(Westchester & Fairfield County Business Journals) - On a day-to-day basis small business owners are faced with a myriad of complex issues running the gamut from the revenue, costs and expenses associated with running the business, employee issues and profitability.
These issues often become magnified when the owner(s) of the business is faced with the reality of an illness and/or their mortality; and the issue of what will become of the business they poured their heart and soul into upon their demise.
For starters, one of the most difficult issues is determining a realistic fair market value for the business, especially if the principal owner of the business becomes incapacitated or has passed away. In my experience the business owner is generally not the best person to value their business. They either overvalue the business or believe the business’s value will be significantly diminished upon their death. Thus, having the business appraised by a certified appraiser is usually the best and most accurate choice.
The value of the business is critical in determining the total value of one’s estate for estate tax purposes and is also an important factor with respect to the beneficiaries who will inherit the entire business and/or the owner’s interest in the business. It is not unusual for a business owner to have a child or two working in their business and also have children not working in their business. Thus, creating an estate plan that is fair to all involved will hinge upon an accurate valuation of the business.
Furthermore, if the business has multiple owners and/or shareholders or partners (depending on the type of business), strong consideration should be given to having a shareholder’s agreement, partnership agreement and/or a buy-sell agreement in place, which delineates exactly what will happen to each owner’s interests upon their disability and/or death. Not having an agreement that spells out the terms of any buy out or spells out a way of valuing the business can have dire consequences. The small business owners who would be happy with becoming a partner with the spouse and/or children of their disabled and/or deceased partner are few and far between.
The type of entity created for the business will also play an important role for tax planning purposes. Is it a “C” corporation or have they elected “S” corporation status for tax purposes; or is it a Limited Liability Company or Partnership. An “S” corporation has special requirements that need to be met to maintain “S” corporation status. These requirements typically limit how and to whom the “S” corporation’s stock can be transferred. Additionally, only specific Trust entities can hold “S” corporation stock. Thus, if the business is an “S” corporation, whether or not to leave the “S” corporation stock outright to one’s beneficiaries or in trust will be an important issue to be addressed.
An issue that is also not given significant consideration is who will be responsible for managing the business while the owner is disabled or upon the owner’s death. All too often, one’s spouse is named as the Executor of a Last Will and/or Trustee of a Trust that will own the small business. However, is the spouse the most capable person of managing the business until is to be sold and/or distributed to the beneficiaries? For example, would it be wiser to have both the spouse and the child(ren) who are working in the business as co-executors and/or co-trustees? Additionally, key employee(s) of the business may be worthy of consideration as an Executor and/or Trustee. The role of trustee can be split among individuals based on whether the assets are business and non-business assets. As for an Executor, you could have Co-Executors, but, the role can’t be divided based on the nature of the assets.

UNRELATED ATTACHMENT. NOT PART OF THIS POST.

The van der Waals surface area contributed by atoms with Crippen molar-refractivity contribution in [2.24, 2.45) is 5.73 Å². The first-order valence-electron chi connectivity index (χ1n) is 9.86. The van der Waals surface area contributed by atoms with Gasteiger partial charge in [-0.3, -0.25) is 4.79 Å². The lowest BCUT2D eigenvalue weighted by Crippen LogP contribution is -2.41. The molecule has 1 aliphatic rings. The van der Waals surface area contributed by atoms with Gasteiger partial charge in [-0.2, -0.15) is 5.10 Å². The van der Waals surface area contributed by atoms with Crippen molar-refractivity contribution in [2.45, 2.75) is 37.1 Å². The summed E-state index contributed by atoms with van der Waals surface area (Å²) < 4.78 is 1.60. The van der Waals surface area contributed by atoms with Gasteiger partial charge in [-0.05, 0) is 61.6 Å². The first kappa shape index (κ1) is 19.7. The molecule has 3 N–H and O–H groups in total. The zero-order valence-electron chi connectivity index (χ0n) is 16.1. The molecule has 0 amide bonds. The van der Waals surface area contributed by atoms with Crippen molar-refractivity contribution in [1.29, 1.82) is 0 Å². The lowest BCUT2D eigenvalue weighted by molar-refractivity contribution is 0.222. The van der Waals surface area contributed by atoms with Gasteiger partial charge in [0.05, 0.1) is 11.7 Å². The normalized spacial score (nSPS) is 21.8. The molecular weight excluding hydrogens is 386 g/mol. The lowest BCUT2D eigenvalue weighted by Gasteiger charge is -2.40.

Finally, a lot of the above stated will be moot if the owner of the small business has not executed a Last Will and Testament and/or transferred their small business interest to a Trust during their lifetime. Without an estate plan, the small business owner would die “intestate,” thus, not having any say in who is appointed as the administrator of their estate and who will receive the business, as it would pass to their surviving heirs based on the laws of intestacy. Failure to plan creates the possibility that the business will go to individuals they didn’t want to receive it and it being managed by persons they didn’t select.
In conclusion, if one has a small business, putting in place an estate plan that addresses the above issues (and others) that are unique to the business is imperative. The assistance of experienced counsel is invaluable.
By Anthony J. Enea
* Anthony J. Enea is a member of Enea, Scanlan and Sirignano, LLP of White Plains, New York. He focuses his practice on Wills, Trusts and Estates and Elder Law. Anthony is the Past Chair of the Elder Law and Special Needs Section of the New York State Bar Association (NYSBA), and is the past Chair of the 50+ Section of the NYSBA. He is a Past President and Founding member of the New York Chapter of the National Academy of Elder Law Attorneys (NAELA). Anthony is also the Immediate Past President of the Westchester County Bar Foundation and a Past President of the Westchester County Bar Association. He can be reached at (914) 948-1500 or at www.esslawfirm.com